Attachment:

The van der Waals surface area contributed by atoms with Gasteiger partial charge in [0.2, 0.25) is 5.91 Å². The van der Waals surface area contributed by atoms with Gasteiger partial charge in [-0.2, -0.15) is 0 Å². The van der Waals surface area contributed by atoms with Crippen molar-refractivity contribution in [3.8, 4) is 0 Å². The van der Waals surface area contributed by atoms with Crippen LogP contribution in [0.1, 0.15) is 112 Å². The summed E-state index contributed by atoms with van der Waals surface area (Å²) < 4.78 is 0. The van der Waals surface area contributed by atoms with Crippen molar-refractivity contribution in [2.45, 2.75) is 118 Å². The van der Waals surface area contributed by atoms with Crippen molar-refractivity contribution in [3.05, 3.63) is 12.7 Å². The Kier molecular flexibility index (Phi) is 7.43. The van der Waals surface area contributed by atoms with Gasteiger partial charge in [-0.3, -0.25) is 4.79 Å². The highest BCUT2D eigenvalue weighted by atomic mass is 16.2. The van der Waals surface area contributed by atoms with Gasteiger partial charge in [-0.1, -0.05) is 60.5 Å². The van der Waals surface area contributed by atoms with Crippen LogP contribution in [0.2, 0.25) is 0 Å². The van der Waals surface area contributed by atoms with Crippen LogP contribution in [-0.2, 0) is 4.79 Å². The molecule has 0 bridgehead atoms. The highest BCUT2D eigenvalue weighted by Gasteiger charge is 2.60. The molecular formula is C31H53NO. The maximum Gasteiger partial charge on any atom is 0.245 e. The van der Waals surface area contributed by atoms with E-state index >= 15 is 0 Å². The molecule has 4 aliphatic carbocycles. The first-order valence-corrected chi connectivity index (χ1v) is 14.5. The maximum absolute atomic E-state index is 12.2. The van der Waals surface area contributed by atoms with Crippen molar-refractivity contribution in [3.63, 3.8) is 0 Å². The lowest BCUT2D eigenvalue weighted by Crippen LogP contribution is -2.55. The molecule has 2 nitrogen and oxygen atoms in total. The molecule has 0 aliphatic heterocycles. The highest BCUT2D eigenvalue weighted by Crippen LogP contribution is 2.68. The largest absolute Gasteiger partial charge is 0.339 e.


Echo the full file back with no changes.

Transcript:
The van der Waals surface area contributed by atoms with Gasteiger partial charge in [0.2, 0.25) is 5.91 Å². The van der Waals surface area contributed by atoms with Gasteiger partial charge in [-0.2, -0.15) is 0 Å². The van der Waals surface area contributed by atoms with Crippen molar-refractivity contribution in [3.8, 4) is 0 Å². The van der Waals surface area contributed by atoms with Crippen LogP contribution in [0.1, 0.15) is 112 Å². The summed E-state index contributed by atoms with van der Waals surface area (Å²) < 4.78 is 0. The van der Waals surface area contributed by atoms with Crippen molar-refractivity contribution in [2.45, 2.75) is 118 Å². The van der Waals surface area contributed by atoms with Crippen molar-refractivity contribution in [3.05, 3.63) is 12.7 Å². The Kier molecular flexibility index (Phi) is 7.43. The van der Waals surface area contributed by atoms with Gasteiger partial charge in [-0.3, -0.25) is 4.79 Å². The highest BCUT2D eigenvalue weighted by atomic mass is 16.2. The van der Waals surface area contributed by atoms with Gasteiger partial charge in [-0.1, -0.05) is 60.5 Å². The van der Waals surface area contributed by atoms with Crippen LogP contribution in [0.2, 0.25) is 0 Å². The van der Waals surface area contributed by atoms with Crippen LogP contribution in [-0.2, 0) is 4.79 Å². The molecule has 0 bridgehead atoms. The highest BCUT2D eigenvalue weighted by Gasteiger charge is 2.60. The molecular formula is C31H53NO. The maximum Gasteiger partial charge on any atom is 0.245 e. The van der Waals surface area contributed by atoms with E-state index >= 15 is 0 Å². The molecule has 4 aliphatic carbocycles. The first-order valence-corrected chi connectivity index (χ1v) is 14.5. The maximum absolute atomic E-state index is 12.2. The van der Waals surface area contributed by atoms with Crippen molar-refractivity contribution in [3.63, 3.8) is 0 Å². The lowest BCUT2D eigenvalue weighted by Crippen LogP contribution is -2.55. The molecule has 2 nitrogen and oxygen atoms in total. The molecule has 0 aliphatic heterocycles. The highest BCUT2D eigenvalue weighted by Crippen LogP contribution is 2.68. The largest absolute Gasteiger partial charge is 0.339 e.